The Lincoln Friends of Chamber Music hosted the Diderot String Quartet on Tuesday evening at the Johnny Carson Theater in the Lied Center for Performing Arts. About 175 people enjoyed standards by Haydn and Beethoven.
Haydn’s “String Quartet in C major, Op. 20, No. 2” was up first, and the work would offer a good challenge for the quartet, which uses early Classical period instruments.
A venture into the first movement found the ensemble a little wooden but well prepared, offering a good sense of historical Haydn and music techniques of the time.
Perhaps the third and fourth movements were most interesting. Good phrasing and excellent fingering prevailed, and quartet articulation was superb.
Beethoven’s early “String Quartet in F Major, Opus 18, No. 1” was the first quartet the master wrote. Violist Kyle Miller told patrons of the ensemble’s dedication to “serious” quartet music, remaining true to stylistic parameters of the early Classical period.
Good attention to that 1820s style was evident in the performance techniques of the ensemble. The musicians were in their element with Beethoven, and their handling of the first quartet showed their education and technique.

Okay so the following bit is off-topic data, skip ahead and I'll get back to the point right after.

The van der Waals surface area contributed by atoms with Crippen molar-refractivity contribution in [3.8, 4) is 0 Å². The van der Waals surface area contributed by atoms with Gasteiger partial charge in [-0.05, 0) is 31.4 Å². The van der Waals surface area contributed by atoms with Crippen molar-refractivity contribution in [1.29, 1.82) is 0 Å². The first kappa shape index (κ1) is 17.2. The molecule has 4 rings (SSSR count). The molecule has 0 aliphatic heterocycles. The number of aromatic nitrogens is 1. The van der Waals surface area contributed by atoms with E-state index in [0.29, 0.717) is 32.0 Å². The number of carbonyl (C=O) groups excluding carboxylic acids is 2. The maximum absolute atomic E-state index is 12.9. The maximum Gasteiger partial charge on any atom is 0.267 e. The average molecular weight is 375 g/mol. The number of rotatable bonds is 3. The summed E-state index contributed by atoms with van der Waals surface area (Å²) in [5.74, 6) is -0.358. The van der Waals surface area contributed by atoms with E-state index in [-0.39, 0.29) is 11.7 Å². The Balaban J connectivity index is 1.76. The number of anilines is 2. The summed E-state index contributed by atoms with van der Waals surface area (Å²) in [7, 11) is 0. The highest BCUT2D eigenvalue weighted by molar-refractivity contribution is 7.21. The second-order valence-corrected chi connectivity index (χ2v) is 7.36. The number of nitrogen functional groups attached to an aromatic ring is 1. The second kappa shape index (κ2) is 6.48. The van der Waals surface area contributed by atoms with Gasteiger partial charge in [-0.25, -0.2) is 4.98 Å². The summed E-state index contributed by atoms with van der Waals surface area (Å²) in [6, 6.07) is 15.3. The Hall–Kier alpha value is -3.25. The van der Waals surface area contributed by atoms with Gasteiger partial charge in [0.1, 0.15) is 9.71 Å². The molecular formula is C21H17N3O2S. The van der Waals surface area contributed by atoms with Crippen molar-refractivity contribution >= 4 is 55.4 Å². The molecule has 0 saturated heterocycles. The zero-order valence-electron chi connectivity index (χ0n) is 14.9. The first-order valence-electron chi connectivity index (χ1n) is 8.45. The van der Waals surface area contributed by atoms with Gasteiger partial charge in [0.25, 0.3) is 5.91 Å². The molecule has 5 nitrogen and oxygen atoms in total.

Transparency was the key to clean sound and total cohesion for the Beethoven work. Especially in the last movement, where the three upper strings must meld together perfectly, the sound was excellent and Miller’s viola “glue” was just the perfect ingredient to make a beautiful quartet happen.
The first Beethoven “Razumovsky” quartet, Opus 59, no. 1, came after intermission.
Quartet members eyed one another constantly to keep communications going on starts and stops, giving the perfection required in phrasing this work. Excellent cello melody lines from Paul Dwyer drew smiles from the crowd.
Joy pervaded the Russian melodies in the final movement, and the Diderot Quartet just let loose and let Beethoven flow. It worked well, at least in the mind of patrons, who offered a standing ovation and extended applause.